Albright to Testify at Plavsic Sentencing
THE HAGUE, Netherlands (AP) _ Former U.S. Secretary of State Madeleine Albright and Nobel Prize winning author Elie Wiesel will testify at the sentencing hearings of the highest-ranked politician from the former Yugoslavia to plead guilty to war crimes, prosecutors said Monday.
The surprise witnesses will appear during a three-day hearing at the U.N. war crimes tribunal that will determine the sentence for former Bosnian Serb leader Biljana Plavsic, 72, who once was known as Bosnia’s ``iron lady.″
They were among a list of witnesses announced by prosecutor Mark Harmon at the beginning of the hearing.
Plavsic, a wartime leader of the Bosnian Serbs, was indicted for her role in planning the purge of Muslims and other non-Serbs from Serb-dominated areas of Bosnia early in the 1992-1995 war.
She later became president of the Serb enclave in Bosnia, and remains the only woman among more than 100 men indicted by the tribunal.
During opening remarks, Plavsic sat attentively and took notes while defense lawyer Eugene O’Sullivan called the proceedings ``the most important sentencing hearings that has been or ever will be conducted at this tribunal.″
In October, Plavsic changed her plea from innocent on eight counts including genocide to guilty of one count of persecution, a crime against humanity that carries a sentence of up to life in prison. The prosecution dropped the rest of the charges.
In an interview published Sunday, Plavsic denied speculation she had agreed to testify against former Yugoslav President Slobodan Milosevic and said she had not tried to bargain for a reduced sentence. Milosevic is being tried separately on war crimes charges in Croatia, Bosnia and Kosovo.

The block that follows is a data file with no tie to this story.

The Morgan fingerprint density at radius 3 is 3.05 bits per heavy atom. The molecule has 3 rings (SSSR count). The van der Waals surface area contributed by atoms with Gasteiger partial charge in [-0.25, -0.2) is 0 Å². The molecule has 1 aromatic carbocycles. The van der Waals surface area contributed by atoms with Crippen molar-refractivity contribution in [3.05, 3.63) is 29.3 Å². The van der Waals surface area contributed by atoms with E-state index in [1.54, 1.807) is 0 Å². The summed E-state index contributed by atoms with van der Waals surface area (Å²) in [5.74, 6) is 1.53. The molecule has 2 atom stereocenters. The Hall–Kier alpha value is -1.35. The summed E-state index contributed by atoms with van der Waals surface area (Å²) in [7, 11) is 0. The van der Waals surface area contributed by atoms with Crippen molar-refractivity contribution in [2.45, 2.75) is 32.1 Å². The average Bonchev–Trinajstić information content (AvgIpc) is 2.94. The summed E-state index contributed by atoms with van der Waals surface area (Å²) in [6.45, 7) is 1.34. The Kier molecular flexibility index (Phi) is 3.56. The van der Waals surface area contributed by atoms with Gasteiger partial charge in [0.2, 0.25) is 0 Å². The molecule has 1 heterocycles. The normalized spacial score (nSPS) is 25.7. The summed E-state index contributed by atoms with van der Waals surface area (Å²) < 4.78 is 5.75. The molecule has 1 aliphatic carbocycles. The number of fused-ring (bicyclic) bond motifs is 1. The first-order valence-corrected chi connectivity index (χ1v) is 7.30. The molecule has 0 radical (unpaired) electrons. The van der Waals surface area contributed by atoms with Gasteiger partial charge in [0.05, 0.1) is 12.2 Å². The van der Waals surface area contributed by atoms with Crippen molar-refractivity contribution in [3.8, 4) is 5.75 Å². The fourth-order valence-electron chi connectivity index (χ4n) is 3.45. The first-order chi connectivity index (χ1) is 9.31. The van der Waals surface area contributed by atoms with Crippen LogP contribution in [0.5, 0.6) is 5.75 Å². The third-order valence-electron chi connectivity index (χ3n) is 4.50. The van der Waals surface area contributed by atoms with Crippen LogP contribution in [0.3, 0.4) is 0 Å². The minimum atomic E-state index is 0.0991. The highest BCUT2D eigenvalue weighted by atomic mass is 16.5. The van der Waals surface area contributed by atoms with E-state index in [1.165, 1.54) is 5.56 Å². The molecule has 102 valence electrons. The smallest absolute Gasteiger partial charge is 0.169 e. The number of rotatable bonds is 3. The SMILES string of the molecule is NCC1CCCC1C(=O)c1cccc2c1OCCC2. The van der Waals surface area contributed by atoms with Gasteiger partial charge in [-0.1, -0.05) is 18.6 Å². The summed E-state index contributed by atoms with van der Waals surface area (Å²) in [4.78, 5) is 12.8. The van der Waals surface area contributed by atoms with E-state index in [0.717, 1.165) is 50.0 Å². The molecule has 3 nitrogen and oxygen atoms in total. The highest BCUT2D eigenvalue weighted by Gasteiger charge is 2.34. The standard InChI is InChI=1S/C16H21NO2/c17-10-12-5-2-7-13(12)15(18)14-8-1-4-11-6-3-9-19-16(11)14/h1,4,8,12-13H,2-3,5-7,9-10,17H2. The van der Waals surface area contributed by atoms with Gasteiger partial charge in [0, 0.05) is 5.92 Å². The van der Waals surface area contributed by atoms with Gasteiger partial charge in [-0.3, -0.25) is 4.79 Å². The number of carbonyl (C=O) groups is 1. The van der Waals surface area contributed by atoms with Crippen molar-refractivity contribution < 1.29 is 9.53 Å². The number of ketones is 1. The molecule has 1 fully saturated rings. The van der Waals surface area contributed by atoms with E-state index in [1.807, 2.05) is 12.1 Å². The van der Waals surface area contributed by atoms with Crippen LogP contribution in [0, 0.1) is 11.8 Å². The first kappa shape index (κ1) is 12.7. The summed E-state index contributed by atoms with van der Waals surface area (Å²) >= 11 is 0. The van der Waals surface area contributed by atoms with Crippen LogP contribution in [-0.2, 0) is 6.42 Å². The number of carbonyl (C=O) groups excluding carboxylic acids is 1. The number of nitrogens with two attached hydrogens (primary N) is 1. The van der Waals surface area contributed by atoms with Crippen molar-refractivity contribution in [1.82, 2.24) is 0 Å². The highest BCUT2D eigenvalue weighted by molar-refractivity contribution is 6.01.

``What’s a 10-year sentence to me? It is the same as a life in prison,″ she told a reporter for Politika during her flight from Belgrade to The Hague on Saturday.
Plavsic became friendly with Albright when she served from 1996-98 as president of the Serb region of Bosnia created under the Dayton plan. Both defense and prosecution attorneys asked to call Albright as a witness.
Wiesel, who will testify for the prosecution, has written extensively about his survival of the Nazi death camps in the Holocaust. Prosecutors said he will address the importance of politicians taking responsibility for war crimes as a way to promote reconciliation and prevent historical revisionism.
U.N. chief prosecutor Carla Del Ponte told the court Plavsic’s admission of guilt was an ``important step″ toward establishing the truth about atrocities committed by Serb forces in a war where over 200,000 Bosnians died.
However, Del Ponte said that in deciding a proper sentence for Plavsic, judges must weigh her crimes first, which were of the ``utmost gravity.″
O’Sullivan, the defense attorney, urged the court to consider several mitigating factors, including her voluntary surrender for trial, her guilty plea, her postwar role in promoting peace, and her remorse.
Although Plavsic was an outspoken Serb nationalist during the war years, she later softened her tone.
After the war, she broke with fellow wartime leader and friend Radovan Karadzic _ who remains the tribunal’s most wanted suspect. She eventually became a key figure in implementing the 1995 Dayton peace accord that ended the fighting in Bosnia.
In changing her plea in October, Plavsic conceded she was responsible for the crimes listed in the indictment, including ``forced transfer or deportation, unlawful detention and killing, cruel and inhumane treatment and inhumane conditions in detention facilities, destruction of cultural and sacred objects, plunder, wanton destruction, forced labor and use of human shields.″
Plavsic ``fully and unconditionally″ expressed remorse in a written statement. Sentences ranged from 5 years to 40 years in other cases at the tribunal where suspects have pleaded guilty.